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The Global Hate Problem

October 13, 2016

Lost in the slick façade of the “save the refugee” ads and the two and throw of the political war zone known as Parliament House, is the legitimacy of the suffering that these human beings have been forced to endure. The long-standing debate as to whether the various governments are legally responsible for the lives of those who are fleeing death and destruction in search of some sort of humanity becomes obsolete. We are in the mists of a global capitulation, the world is turning and the people are making their voices heard. These scenes are but a mere reflection of the instability and civil unrest, which is being replicated across the globe. The people are disgruntled but the politicians aren’t listening, that’s why people like Kanye West are taking every opportunity afforded to them to speak against and shine the spotlight of understanding and compassion. The endless protests are merely a manifestation of the anger, frustration and civil disillusionment with their nations. This disillusionment gives rise to nationalist movements as well as social justice movements. Australia is currently in the infancy stages of both after a lull on both fronts but now race is the central focal point of much debate.


I attended protests and these are my observations:



Having attended the July 18th of August, anti-racism protests in Melbourne followed by the Bendigo protests on the 29th of August the issue of racism, national identity and the cultural shaping of Australia as we descend into what is already a globalised society.


The first ever protest I had ever attended and what can only be described as an eye opening experience and the perfect place to pop my protest cherry. I had arrived just after 10am and the scene was that of quaint, peaceful conversation and in depth discussion, regarding how organisations such as the United Patriots Front & Reclaim were able to develop and manifest their own hate driven ideologies disguised as pro-nationalist agenda. The only difference between this gathering of people and any other, was that the police who numbered in their hundreds, supported by horses and helicopters had descended upon the city and had cordoned off the most prominent streets intersecting Victoria’s Parliament House. The sight was something to behold, a moment in history for the great state of Victoria, which I as a Melbournian felt very proud of. The unification of various cultures and creeds to represent an entire states moral and ethical values. I’m thankful that such a mindless agenda had struggled to embed itself amongst the wider Australian public. As the day progressed the tensions rose and the heavy smell of pepper spray filled the marvellous Melbourne afternoon, the peaceful nature of the protests was exacerbated and turned hostile by the police attempts to disperse the growing crowd of protestors.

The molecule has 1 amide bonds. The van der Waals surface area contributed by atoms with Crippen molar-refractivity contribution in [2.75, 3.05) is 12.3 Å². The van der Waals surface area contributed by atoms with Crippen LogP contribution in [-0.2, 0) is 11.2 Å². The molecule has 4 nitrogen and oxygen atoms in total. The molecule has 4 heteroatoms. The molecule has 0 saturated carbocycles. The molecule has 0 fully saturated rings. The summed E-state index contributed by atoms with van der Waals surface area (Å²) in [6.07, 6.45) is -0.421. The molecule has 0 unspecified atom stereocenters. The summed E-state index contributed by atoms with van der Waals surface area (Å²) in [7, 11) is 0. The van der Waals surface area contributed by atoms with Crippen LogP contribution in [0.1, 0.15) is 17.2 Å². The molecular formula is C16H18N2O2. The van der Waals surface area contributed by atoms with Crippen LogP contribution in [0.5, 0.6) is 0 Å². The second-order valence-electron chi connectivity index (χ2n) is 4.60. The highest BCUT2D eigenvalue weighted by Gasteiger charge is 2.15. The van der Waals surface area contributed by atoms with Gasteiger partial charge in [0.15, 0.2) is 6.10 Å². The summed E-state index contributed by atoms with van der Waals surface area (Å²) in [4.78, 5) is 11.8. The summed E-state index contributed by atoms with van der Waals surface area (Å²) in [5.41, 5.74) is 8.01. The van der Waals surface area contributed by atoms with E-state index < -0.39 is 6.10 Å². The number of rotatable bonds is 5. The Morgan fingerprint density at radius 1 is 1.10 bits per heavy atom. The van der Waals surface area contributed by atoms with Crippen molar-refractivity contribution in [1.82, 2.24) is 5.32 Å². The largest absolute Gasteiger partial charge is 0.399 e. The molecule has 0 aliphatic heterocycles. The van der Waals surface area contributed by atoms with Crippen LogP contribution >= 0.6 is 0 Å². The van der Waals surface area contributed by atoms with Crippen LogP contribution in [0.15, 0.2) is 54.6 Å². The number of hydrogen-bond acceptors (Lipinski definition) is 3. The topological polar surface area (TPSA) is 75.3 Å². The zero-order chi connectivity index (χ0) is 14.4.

The vile hate, misinformation and uneducated context of the speeches was clear, as only a handful of Reclaim Australia supporters made the brave trek to show their faces at such a heinous event. As I reflect on these events within the global context such organisations are rearing their ugly heads across the globe.



The Cultural Mosaic:


As the displaced human being situation escalates and spirals out of control, the need for the disenfranchised people to have some sort of identity to attach themselves grows. The rise of the nationalist identity isn’t a modern phenomena, Australia is built on the white Australia policy. A system of racial vilification and Aryan imperialism, which is part of the ever-evolving story of Australia. Michael Billig (1995) coins the term ‘Banal Nationalism’, where by he describes an unconscious sense of nationalism, which is reinforced via the media and social rituals (Fozdar, Wilding & Hawkins 2012).